Southwest MT a hotspot for fire, according to U.S. Forest Service

2013-07-10T00:00:00Z Southwest MT a hotspot for fire, according to U.S. Forest ServiceBy Francis Davis of The Montana Standard Montana Standard

As Montana fire officials gaze down the barrel of another long fire season, they’ve concluded that southwest Montana is among the most vulnerable areas in the state.

With that in mind, the U.S. Forest Service upgraded the fire danger level from moderate to high on Tuesday for the Beaverhead-Deerlodge National Forest.

John Grassy, a public information officer with the Montana Department of Natural Resources and Conservation in Helena, said that at a recent statewide fire meeting, the DNRC designated southwest Montana as a hotspot for potential fire activity.

“What we’re seeing is the area of the state that hasn’t benefitted from the rains in May and the early part of June is the southwest part of the state,” Grassy said. “For the rest of the state the danger is low to moderate.”

Zach Uttech, a meteorologist with the National Weather Service in Great Falls, said the precipitation in southwest Montana was indeed about 30 to 40 percent below average for the last month. He also said forecast for the area is trending toward higher temperatures with little precipitation.

“Overall, (the weather pattern) doesn’t look great to mitigate the fire danger over the next couple of weeks,” Uttech said.

Uttech said there are chances for isolated thunderstorms in the area over the weekend and later next week, but those storms, while bringing some moisture, might also bring the danger of lightning.

The weather service listed the current fire danger for most of southwest Montana as moderate, but the Forest Service thought it was prudent to raise the level to high for the Beaverhead-Deerlodge National Forest because the vegetation is becoming dry.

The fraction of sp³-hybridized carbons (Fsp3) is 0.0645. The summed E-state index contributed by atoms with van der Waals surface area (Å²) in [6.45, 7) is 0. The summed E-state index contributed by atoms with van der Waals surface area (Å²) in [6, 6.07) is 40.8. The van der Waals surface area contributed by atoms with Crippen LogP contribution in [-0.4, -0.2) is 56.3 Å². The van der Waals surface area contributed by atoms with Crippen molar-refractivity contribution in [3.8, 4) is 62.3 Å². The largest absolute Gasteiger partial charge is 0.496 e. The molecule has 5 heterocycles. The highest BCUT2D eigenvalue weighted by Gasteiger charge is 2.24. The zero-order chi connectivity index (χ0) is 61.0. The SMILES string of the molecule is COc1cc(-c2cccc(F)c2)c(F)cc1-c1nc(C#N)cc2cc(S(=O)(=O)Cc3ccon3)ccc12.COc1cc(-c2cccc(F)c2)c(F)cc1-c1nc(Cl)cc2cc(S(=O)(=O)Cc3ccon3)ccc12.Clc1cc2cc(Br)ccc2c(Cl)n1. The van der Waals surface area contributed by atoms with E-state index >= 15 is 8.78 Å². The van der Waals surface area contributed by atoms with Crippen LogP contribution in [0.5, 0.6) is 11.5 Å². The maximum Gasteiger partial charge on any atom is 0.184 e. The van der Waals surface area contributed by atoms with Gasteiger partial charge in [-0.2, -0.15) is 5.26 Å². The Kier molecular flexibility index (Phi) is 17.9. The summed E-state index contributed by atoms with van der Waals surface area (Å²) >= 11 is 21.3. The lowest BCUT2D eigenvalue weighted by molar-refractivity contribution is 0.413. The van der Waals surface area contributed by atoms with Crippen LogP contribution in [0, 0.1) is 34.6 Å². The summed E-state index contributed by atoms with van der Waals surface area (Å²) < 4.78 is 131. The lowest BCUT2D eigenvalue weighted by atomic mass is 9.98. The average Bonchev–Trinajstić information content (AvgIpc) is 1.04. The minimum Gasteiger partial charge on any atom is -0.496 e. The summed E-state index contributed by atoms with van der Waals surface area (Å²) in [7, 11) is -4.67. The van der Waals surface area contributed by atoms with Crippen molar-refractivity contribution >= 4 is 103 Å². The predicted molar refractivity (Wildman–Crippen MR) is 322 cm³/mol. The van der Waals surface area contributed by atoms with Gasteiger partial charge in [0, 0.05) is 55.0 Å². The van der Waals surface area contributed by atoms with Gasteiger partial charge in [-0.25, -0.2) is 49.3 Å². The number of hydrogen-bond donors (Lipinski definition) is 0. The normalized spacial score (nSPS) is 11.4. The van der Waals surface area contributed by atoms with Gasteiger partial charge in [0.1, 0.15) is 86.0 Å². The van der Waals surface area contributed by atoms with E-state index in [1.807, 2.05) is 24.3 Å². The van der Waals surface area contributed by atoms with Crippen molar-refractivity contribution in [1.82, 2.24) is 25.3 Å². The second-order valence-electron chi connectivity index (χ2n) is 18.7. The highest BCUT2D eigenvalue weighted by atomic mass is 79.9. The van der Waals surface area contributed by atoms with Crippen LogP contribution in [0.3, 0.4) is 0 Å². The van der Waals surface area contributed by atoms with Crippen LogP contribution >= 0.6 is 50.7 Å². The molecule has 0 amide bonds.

Forest Service spokesperson Leona Rodreick in Dillon said lightning strikes caused a couple of single tree fires in the Anaconda-Pintler Wilderness west of Philipsburg in the last few days. Single-engine responders quashed those blazes before they got larger than a tenth of an acre, according to Roderick.

“Things are starting to dry out,” she said. “The lower elevations will dry out quicker than the higher elevations. And a lot depends on the vegetation and weather patterns in the area.”

Grassy said as summer progresses thunderstorms will bring less precipitation and more lightning, which will raise the chances of fire.

However, Grassy also said about half of all fires are caused by human activity.

“It’s important that people are aware of any fire restrictions that may be in effect and be careful with campfires and doing things like driving vehicles through tall grass,” he said.

Though difficult to predict, Rodreick didn’t anticipate the Forest Service upgrading the fire danger for the Beaverhead-Deerlodge National Forest in the near future.

Currently, no fire restrictions are in place in the Beaverhead-Deerlodge National Forest.

Still, the Forest Service stands ready.

“As a person who has been working in fire information for a number of seasons, every day is a new day,” she said. “(Whatever happens) we’ll work though it.”

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